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Education and Celebration

1/26/2013 7:00 AM
By Paul Post New York Correspondent

Open House Showcases Sheep, Fiber and a Preserved Farm

NORTHUMBERLAND, N.Y. — The animals at Foster’s Sheep Farm look and feel a whole lot different than they did a few days ago.

The family-run enterprise hosted an open house Sunday, Jan. 20, when professional shearer Gwen Hinman of New Hampshire separated the 52-head flock from its warm, cozy fleece, an annual rite in preparation for lambing season.

Several hundred people showed up for the demonstration and to help the Fosters celebrate their recent sale of conservation rights that forever protects the 128-acre farm from commercial and residential development.

“It’s a dream not to see it developed,” said Carole Foster, who owns the farm with her husband, Tom. “It’s wonderful to see it kept in agriculture.”

Sheep are sheared every year at this time, shortly before lambs are born, for the health of the animals. Each sheep produces about eight to 10 pounds of wool.

The Saratoga County farm was previously a small 45-head dairy and Carole likewise grew up on a dairy farm in neighboring Washington County, which has since converted to beef production. About 15 years ago, the Fosters sold their milk cows, too.

“We kept heifers for a couple of years and when we sold them we really missed having animals,” Carole said.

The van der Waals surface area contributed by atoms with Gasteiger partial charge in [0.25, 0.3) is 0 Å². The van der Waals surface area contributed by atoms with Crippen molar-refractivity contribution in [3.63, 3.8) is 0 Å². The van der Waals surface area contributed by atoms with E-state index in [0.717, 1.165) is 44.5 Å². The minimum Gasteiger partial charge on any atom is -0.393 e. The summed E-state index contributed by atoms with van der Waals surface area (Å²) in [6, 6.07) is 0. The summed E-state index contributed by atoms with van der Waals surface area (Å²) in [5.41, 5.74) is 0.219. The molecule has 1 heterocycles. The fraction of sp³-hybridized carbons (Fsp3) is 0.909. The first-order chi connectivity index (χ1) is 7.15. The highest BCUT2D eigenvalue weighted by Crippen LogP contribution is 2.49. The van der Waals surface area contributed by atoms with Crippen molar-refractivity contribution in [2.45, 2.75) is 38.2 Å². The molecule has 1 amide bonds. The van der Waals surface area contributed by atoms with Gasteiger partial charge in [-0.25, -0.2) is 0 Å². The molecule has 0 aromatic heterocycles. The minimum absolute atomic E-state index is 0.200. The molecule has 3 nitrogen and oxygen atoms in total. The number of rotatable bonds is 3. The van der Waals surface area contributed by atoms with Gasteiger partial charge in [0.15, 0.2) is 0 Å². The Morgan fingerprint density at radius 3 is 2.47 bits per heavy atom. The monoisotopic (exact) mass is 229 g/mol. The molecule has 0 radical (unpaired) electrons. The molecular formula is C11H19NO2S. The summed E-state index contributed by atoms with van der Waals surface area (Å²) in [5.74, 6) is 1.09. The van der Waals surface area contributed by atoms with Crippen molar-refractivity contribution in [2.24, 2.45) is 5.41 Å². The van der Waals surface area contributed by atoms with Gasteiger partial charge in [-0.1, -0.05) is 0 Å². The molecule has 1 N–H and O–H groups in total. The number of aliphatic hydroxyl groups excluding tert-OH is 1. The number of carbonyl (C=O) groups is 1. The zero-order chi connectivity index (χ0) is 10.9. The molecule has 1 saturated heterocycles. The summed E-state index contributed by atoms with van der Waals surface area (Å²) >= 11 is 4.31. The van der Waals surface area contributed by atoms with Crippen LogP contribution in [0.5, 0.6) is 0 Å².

Their children, Abby and Greg, were in 4-H and needed a project, so Tom bought a couple of Dorset sheep as show animals. He had also taken a course in sheep management at Cornell.

“It just grew from there,” Carole said.

Before long, they had 160 ewes and the herd had a dual purpose, meat production and wool. About seven years ago, however, she decided to put more emphasis on wool and now operates a popular home-based yarn shop. In addition to busy retail sales, she hosts an active spinning group with 15 to 20 people that meets every month.

The move allows her to stay at home more instead of going to farmers markets to sell meat products.

“I still sell a lot of lamb for meat, but it’s mostly word-of-mouth,” Carole said. “Some people will buy a lamb and raise it themselves, to get ready for the freezer in fall.”

So the flock is now one-third the size it was at its peak.

“I’ve found a balance,” Carole said. “It’s a good number for the barn. We tore out all the dairy stanchions and built bunks for the sheep to keep hay off their fleece. The barn was easy to convert. It was a big open space. Before, we used to drive a wagon through to feed the cows silage. Now we still drive through, but we’re feeding the sheep hay.”

Does she miss the cows?

“I don’t miss having to milk them twice a day,” Carole said.

However, sheep do have to be moved from pasture to pasture, which she does with the assistance of a trusted border collie named Meg.

“She helps, but a grain bucket works just as well,” Carole said, smiling.

One of the biggest concerns is predators, such as coyotes and stray dogs. A single strand of electrical wire won’t keep them out. For protection, the Fosters rely heavily on a fearless llama, named Leopold, who guards the sheep.